I have an unusual, all-consuming fascination with the modern fairy tale Electrick Children. For a somewhat quiet & unassuming indie drama, the film has burrowed its way deep into my unconscious and I find myself thinking about it & rewatching it far more often than I probably should. A lot of the film’s success is easily recognizable in the lead performances from actors Julia Garner & Rory Culkin and in the past week I’ve been able to see those talents continue to shine onscreen in two new features. Julia Garner was wonderful in the modestly enjoyable Lily Tomlin comedy Grandma & now I’ve seen Rory Culkin excel in the titular role of the much bleaker, much superior Gabriel.
Gabriel follows a very eventful 48 hours or so in the life of its titular protagonist, a mentally ill Rory Culkin on weekend leave from an institution. Supposed to be in the care of his nerve-wracked family, Gabriel hatches several escapes as a means to find & propose marriage to an old flame, Alice. When the movie begins, a medicated, sluggish, but quick to anger Gabriel is somewhat creepy in his attempts to hunt down Alice, especially in a scene where he’s fawning over precious objects in her vacant bedroom, huffing her bed smells like Michal Ealy in The Perfect Guy. Even in these scenes, where Gabriel might potentially be a dangerous creep, he’s our dangerous creep and it’s easy to identify with his foolhardy attempts to reach Alice & propose marriage. If, as Roger Ebert used to say, movies are a machine that generate empathy, Garbiel is a highly efficient machine, one that reveals more & more empathetic layers to a troubled, chemically imbalanced protagonist who is extremely confused & vulnerable because of a physiological malfunction beyond his control.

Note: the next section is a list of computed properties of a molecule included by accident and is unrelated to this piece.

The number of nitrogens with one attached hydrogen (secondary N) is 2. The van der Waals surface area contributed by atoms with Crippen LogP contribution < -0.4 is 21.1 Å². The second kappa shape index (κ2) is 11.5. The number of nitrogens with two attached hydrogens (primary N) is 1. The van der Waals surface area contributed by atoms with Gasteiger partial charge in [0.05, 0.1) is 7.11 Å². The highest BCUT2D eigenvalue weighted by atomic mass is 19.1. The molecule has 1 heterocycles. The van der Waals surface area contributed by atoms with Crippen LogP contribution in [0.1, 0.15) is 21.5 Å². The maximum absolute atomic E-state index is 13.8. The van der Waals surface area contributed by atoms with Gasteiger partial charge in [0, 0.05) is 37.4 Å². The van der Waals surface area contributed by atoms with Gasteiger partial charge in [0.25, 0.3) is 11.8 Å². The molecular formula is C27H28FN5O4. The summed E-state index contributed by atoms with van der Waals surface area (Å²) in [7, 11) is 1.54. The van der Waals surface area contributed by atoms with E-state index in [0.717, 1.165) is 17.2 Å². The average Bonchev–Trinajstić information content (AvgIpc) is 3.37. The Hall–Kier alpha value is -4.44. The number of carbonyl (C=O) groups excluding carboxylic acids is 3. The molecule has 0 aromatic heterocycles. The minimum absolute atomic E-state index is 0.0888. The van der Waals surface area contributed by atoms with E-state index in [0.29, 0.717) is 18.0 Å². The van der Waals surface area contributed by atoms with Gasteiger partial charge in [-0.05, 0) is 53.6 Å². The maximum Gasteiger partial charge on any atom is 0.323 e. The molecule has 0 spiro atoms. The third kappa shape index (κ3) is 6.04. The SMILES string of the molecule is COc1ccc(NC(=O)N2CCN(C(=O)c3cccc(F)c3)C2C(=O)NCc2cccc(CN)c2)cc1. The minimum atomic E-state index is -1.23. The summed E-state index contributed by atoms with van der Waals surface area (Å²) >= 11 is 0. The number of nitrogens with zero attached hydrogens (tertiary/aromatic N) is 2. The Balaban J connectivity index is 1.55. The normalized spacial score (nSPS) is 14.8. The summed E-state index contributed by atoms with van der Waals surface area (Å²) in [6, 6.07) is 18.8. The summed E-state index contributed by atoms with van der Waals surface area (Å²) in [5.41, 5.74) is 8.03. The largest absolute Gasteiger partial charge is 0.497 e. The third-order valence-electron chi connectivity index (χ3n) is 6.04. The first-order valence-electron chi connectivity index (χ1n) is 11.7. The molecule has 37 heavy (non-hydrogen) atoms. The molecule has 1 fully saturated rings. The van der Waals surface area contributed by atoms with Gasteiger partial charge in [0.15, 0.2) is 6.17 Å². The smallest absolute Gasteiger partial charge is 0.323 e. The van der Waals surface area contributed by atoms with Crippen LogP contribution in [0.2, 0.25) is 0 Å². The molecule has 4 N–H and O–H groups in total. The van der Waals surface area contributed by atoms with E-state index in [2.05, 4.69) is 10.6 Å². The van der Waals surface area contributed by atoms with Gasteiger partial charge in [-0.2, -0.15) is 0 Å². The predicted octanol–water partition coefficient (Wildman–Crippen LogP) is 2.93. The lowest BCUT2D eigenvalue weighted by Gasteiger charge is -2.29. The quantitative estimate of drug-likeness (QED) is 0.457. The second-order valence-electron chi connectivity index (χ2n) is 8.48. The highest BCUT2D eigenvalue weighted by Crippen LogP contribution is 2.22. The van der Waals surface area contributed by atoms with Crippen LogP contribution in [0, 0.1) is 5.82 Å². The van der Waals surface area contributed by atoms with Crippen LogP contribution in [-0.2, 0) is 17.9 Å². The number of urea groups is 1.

Rory Culkin is immensely impressive in his featured role as Gabriel. The movie asks a lot of him, playing a wide range of notes that include the desperation of a knife-wielding maniac to the helplessness of a sick kitten. As the troubled protagonist begins to duck his medication, Gabriel gradually escalates its agitated nervousness to match his mental state & Culkin is incredibly adept every step of the way. There are some visual & aural touches that help convey this secondhand anxiousness, like obsessive focus on the patterns of tree branches & fan blades as well as vocal repetition & a nerve racking use of violins. However, no matter how much the film accomplishes visually, there’s no mistake that this is Rory Culkin’s show, as he can elicit just as much of that effect from a nervous chewing of his fingernails or a seemingly simple statement like “I’m not Dad.” The heart of Gabriel is an all-too believable, oppressively bleak look at the frustration of living with a familial history of mental illness & the vulnerability of not being able to help someone you love suppress the malfunctions of their mind & body. Still, it’s Culkin’s performance that brings to life the film’s emotional weight. After being captivated by him here & in Electrick Children, I’m eager to watch every role he can land in the years to come, the same dedication I’m eager to award Julia Garner.